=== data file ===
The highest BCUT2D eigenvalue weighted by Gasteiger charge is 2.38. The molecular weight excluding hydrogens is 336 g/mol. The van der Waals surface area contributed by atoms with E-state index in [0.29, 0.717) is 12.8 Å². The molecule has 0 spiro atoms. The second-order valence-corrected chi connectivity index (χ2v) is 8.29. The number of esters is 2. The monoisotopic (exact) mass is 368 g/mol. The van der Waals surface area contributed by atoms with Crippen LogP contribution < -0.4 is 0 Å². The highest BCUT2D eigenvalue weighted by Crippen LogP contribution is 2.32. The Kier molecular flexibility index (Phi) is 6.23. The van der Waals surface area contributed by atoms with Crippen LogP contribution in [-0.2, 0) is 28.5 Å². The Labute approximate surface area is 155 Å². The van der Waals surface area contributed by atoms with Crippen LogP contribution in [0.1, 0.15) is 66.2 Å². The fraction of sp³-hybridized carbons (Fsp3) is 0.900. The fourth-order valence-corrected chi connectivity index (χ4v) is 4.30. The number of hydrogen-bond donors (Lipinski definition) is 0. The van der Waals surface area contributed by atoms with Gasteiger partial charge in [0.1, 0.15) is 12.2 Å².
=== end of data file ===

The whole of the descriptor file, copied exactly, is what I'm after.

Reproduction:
The highest BCUT2D eigenvalue weighted by Gasteiger charge is 2.38. The molecular weight excluding hydrogens is 336 g/mol. The van der Waals surface area contributed by atoms with E-state index in [0.29, 0.717) is 12.8 Å². The molecule has 0 spiro atoms. The second-order valence-corrected chi connectivity index (χ2v) is 8.29. The number of esters is 2. The monoisotopic (exact) mass is 368 g/mol. The van der Waals surface area contributed by atoms with Crippen LogP contribution < -0.4 is 0 Å². The highest BCUT2D eigenvalue weighted by Crippen LogP contribution is 2.32. The Kier molecular flexibility index (Phi) is 6.23. The van der Waals surface area contributed by atoms with Crippen LogP contribution in [-0.2, 0) is 28.5 Å². The Labute approximate surface area is 155 Å². The van der Waals surface area contributed by atoms with Crippen LogP contribution in [0.1, 0.15) is 66.2 Å². The fraction of sp³-hybridized carbons (Fsp3) is 0.900. The fourth-order valence-corrected chi connectivity index (χ4v) is 4.30. The number of hydrogen-bond donors (Lipinski definition) is 0. The van der Waals surface area contributed by atoms with Gasteiger partial charge in [0.1, 0.15) is 12.2 Å².